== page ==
Poggemeyer has been building up region for 50 years

Poggemeyer offices on North Main Street in Bowling Green


BG Independent News


For 50 years, Poggemeyer Design Group has left its mark on the region’s roads, buildings, water and sewer projects.

“We’re proud of them all,” said Jack Jones, who has been with the company for 46 of those years.

The firm started small in a downtown office on East Wooster Street in Bowling Green, under the leadership of Lester Poggemeyer. Since then, it has gone big – filling up its sprawling 33,000-square-foot office building on North Main Street.

And it hasn’t stopped there.

The firm also has offices in Las Vegas, Reno, and Monroe, Michigan. Earlier this year, another office opened in Savannah, Georgia.

The 200 architects, engineers, surveyors and planners average about 200 projects a month. They range from small jobs to major projects – like a $180 million water and wastewater system in Las Vegas, and the $140 million jail in Lucas County.

“It’s somewhat unusual to be as multi-disciplined as we are,” said Jones, who is chairman of the board and one of the partners.

Jack Jones

Jones, a civil engineer, bought out Lester Poggemeyer with other partners in 1987. Originally from Toledo, Jones has chosen to stay at the Bowling Green location.

“I think there is a sense of pride working in your own community,” he said.

Over the years, Jones and others have used their skills to build projects like the Bowling Green Municipal Courthouse, the University of Toledo College of Pharmacy, the Ottawa County regional water system, plus improvements to North Main Street and East Wooster Street.

Between 70 and 80 percent of the jobs are government projects, and the rest are private, Jones said.

Though the staff handles huge projects, it also takes on small grant-funded jobs in local villages. When Wood County hands out Community Development Block Grants, engineers from Poggemeyer are frequently the ones making pitches for the small towns.

“We try to represent small communities and give them the same expertise the big communities have in-house,” Jones said. “We want to help them secure as much grant money as possible.”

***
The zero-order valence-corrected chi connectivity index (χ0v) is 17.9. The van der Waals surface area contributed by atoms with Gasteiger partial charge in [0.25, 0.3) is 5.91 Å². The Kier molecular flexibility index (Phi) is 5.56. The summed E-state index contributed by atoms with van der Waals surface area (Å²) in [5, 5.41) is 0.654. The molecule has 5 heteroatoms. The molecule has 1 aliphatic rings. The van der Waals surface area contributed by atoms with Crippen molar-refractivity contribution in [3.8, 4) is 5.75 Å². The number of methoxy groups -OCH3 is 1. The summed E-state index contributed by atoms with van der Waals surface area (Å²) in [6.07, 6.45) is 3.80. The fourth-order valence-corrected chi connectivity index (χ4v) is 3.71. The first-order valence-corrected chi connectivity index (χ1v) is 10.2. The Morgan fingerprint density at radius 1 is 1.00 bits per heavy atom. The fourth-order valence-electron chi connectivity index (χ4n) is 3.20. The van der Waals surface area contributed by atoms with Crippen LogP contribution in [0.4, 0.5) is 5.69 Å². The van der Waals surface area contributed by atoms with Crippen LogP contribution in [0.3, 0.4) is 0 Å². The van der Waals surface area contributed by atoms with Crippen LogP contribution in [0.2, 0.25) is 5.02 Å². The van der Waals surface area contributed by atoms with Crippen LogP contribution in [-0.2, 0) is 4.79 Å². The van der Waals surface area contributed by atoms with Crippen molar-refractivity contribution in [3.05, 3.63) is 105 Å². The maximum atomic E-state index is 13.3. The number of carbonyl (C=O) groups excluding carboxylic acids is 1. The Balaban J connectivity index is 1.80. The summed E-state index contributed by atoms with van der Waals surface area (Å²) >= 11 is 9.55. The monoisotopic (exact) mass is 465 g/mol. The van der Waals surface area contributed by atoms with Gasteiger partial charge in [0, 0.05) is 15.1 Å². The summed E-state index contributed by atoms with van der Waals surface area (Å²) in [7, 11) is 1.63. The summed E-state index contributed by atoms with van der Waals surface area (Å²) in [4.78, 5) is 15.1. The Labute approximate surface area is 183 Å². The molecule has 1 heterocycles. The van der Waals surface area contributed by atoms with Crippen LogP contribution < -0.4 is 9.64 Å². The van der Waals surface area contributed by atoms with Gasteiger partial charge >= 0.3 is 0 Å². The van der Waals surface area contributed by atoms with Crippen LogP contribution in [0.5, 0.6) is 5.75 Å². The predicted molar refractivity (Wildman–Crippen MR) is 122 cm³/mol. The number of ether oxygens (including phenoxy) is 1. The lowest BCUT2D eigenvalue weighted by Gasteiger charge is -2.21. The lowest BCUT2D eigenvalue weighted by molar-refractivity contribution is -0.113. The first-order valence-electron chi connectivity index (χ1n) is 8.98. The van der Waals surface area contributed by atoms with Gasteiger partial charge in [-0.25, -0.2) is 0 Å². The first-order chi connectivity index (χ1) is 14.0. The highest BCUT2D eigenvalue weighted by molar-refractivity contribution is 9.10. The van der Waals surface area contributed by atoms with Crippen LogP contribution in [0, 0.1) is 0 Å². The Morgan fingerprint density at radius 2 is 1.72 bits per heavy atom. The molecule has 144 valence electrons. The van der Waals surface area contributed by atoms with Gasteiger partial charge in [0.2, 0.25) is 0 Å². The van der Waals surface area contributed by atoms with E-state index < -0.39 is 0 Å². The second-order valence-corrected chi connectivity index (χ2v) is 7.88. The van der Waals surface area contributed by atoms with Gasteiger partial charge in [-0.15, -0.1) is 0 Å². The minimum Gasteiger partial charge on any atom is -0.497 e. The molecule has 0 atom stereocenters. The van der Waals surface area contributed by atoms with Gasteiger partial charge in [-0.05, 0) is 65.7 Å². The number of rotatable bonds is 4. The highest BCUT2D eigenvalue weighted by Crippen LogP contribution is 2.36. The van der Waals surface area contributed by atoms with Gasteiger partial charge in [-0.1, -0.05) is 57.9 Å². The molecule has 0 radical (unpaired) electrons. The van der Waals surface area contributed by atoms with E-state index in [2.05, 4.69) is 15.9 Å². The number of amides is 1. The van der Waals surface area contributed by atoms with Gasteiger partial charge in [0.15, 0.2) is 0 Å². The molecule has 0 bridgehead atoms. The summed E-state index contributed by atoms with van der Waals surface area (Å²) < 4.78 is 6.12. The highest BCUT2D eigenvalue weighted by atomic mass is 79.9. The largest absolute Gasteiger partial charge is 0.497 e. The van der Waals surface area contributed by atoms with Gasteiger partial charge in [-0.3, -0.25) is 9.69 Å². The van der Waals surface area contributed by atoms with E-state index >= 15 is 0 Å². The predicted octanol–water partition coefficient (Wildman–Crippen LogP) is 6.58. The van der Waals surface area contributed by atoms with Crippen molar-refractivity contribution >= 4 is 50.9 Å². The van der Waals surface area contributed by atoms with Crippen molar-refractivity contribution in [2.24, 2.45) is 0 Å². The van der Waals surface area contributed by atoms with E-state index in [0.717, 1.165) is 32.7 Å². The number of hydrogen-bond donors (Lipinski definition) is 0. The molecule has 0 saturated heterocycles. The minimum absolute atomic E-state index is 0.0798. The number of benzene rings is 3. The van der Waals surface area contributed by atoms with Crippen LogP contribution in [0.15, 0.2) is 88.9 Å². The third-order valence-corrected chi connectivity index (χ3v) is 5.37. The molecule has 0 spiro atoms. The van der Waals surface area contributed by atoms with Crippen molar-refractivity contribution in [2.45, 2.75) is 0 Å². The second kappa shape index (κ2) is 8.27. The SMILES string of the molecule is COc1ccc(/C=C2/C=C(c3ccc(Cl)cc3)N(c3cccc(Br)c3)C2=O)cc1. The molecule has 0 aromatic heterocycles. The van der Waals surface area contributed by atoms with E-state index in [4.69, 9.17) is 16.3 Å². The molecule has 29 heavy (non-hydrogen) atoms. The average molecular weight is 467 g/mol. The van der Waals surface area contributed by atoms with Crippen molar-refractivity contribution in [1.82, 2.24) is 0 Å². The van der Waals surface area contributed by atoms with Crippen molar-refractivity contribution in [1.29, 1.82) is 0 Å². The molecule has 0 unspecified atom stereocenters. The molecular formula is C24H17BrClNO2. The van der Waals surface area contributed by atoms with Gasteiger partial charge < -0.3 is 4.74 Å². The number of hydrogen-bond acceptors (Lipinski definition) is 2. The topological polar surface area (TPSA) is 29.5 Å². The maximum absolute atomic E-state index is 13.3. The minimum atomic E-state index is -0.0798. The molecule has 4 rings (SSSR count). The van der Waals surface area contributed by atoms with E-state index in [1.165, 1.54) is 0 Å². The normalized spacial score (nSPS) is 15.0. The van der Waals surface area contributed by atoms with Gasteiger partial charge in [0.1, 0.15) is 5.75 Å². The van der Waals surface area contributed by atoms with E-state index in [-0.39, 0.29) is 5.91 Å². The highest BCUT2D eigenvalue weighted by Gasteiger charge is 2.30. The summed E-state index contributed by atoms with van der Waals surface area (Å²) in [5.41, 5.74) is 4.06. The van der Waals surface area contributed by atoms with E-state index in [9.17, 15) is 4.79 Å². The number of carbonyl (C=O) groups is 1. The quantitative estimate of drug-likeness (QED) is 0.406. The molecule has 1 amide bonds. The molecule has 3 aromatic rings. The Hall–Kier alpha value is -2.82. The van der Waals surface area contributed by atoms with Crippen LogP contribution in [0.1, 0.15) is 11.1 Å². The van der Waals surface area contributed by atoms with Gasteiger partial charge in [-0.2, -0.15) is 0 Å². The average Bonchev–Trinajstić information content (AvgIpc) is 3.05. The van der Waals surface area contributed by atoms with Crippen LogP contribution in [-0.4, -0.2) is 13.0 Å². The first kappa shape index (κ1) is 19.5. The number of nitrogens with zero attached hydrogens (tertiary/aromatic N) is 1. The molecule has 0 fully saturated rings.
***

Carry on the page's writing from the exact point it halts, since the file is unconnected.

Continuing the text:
The firm also works with a lot of contractors and industrial sites, such as Betco and the new Moser warehouse here in Bowling Green, plus Rudolph Libbe on the Cleveland Cliffs site in Toledo.

There’s just something about being part of a building project, said Jones, who inherited the desire to create from his dad. “I did like to build things,” he said. “My father was an electrical engineer. It’s been an interesting and challenging profession to be involved in.”

This year looks to be a banner year for Poggemeyer.

Unlike 10 years ago, when the company had to downsize because of the poor economy, the last three to five years the firm has been in growth mode.

“Our volume of business this year should be the highest in the firm’s history” – bringing in more than $30 million, Jones said. “It’s a good economy today, so that’s helped.”

If all goes well, the future will hold many more projects – big and small.

“We hope to continue growing,” Jones said.

As a 50th anniversary gift to the Bowling Green community, Poggemeyer Design Group donated the design services for the new Wooster Green area, at the suggestion of engineer Troy Sonner.

“It’s a great thing for the community,” Jones said of the Wooster Green. “We certainly want to give back to the community.”